in context of national conversation on civil discourse, Washington Post columnist Dana Milbank’s declaration of February as a Palin-free month suggests he believes himself only capable of talking about the charismatic conservative in derogatory terms or that he believes the only news she makes is worth of mockery. In either case, in making this declaration, he acknowledges his bias, his inability to cover the former Alaska Governor fairly.
If I had access to Lexis-Nexis (or someone was willing to pay for my use of this resource), I would search Milbank’s writings about Sarah Palin to see if he ever reported her many accomplishments in her brief tenure as chief exec of the Last Frontier.
Indeed, it would be interesting to review the writings of Mrs. Palin’s various critics to see if they ever considered her record in office and wondered why, when John McCain tapped her as his running mate in Augusts 2008, she had a 75% approval rating . . . among Alaska Democrats.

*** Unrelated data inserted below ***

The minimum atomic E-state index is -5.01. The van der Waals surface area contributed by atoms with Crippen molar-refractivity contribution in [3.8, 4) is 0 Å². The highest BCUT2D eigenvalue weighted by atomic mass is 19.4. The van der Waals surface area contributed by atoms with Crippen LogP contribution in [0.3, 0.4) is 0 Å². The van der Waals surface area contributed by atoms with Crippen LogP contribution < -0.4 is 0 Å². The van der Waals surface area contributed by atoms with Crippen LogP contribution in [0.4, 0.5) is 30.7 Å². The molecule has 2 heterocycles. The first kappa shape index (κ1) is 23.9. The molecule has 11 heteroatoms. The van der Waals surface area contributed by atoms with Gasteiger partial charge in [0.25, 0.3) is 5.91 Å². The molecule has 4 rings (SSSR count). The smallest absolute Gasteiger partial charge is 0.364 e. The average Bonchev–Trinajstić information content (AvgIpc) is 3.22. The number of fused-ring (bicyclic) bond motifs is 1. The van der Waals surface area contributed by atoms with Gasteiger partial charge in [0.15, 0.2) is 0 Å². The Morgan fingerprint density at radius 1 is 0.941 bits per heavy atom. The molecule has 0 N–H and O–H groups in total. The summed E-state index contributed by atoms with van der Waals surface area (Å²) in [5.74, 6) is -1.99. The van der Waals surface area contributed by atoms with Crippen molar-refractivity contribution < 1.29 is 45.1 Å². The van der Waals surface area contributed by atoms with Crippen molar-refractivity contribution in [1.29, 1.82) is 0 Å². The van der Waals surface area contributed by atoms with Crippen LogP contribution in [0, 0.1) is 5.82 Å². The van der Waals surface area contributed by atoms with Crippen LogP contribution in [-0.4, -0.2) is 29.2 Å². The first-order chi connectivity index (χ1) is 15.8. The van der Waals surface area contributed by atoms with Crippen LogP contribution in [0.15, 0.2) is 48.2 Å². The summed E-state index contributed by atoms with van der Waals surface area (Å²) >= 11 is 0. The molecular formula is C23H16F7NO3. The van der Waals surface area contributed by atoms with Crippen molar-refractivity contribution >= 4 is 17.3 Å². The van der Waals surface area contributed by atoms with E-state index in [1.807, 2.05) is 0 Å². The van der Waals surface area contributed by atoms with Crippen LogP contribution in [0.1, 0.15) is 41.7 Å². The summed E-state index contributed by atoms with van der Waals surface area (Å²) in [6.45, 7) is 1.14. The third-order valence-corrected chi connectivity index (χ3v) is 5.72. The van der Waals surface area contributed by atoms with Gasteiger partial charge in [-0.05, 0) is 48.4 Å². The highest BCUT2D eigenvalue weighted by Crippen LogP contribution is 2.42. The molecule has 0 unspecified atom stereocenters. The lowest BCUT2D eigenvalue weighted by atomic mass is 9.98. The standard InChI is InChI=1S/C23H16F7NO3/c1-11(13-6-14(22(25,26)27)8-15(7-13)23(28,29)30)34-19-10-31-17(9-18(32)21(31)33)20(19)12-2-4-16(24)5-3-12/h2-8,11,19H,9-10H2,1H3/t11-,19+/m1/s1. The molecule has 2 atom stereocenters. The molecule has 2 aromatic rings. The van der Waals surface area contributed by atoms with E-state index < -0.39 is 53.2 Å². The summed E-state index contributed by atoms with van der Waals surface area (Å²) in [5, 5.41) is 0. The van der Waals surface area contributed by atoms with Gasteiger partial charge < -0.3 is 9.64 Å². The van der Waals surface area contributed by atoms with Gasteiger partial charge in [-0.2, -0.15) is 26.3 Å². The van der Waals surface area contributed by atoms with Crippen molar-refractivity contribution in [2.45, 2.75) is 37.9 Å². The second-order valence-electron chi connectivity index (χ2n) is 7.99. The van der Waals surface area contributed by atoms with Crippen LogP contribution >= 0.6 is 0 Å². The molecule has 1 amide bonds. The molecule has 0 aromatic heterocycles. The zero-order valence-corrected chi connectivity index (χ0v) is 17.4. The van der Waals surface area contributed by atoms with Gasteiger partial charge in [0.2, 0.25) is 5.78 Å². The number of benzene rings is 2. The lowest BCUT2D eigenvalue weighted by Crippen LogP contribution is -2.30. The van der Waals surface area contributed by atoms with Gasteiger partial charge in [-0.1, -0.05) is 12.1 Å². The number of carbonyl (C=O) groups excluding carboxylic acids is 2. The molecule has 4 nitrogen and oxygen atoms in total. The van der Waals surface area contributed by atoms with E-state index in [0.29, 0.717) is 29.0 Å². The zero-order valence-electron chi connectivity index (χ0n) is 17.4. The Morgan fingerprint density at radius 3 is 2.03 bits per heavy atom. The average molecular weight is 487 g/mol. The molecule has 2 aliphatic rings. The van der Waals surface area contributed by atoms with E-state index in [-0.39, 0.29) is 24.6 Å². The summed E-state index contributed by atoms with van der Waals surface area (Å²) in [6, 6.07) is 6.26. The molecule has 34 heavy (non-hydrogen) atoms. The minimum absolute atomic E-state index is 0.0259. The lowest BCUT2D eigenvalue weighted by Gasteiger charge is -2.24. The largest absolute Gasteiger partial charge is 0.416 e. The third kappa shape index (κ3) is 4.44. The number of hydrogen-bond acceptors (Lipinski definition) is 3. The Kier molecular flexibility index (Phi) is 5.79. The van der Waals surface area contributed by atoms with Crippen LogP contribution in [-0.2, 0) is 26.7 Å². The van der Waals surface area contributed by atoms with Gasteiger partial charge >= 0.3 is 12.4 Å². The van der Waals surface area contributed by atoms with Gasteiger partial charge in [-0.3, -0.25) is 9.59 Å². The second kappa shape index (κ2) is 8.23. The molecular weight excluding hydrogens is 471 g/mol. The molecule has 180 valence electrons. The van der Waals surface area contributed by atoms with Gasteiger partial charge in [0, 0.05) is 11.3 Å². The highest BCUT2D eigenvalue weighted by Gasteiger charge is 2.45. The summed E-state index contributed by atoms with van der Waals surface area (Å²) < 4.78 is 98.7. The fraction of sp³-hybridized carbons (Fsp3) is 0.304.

UPDATE: Jennifer Rubin echoes my point and builds upon it:
Moreover, the pledge, whether made in jest or not, only reinforces the perception that the media methodically distorts (Let’s have politics with no Palin! Or a Congress with no John Boehner!) and cherry picks the news rather than cover what is there.
Understandably, after making such a fuss over Palin and throwing all manner of criticism at her, warranted or not, the left blogosphere and liberals in traditional media are tuckered out. But this is a problem of their own making, and it should serve as a cautionary tale about inappropriately vilifying and magnifying a public figure, who for a time served their political ends. Substituting one failure of perspective for another hardly seems a wise course.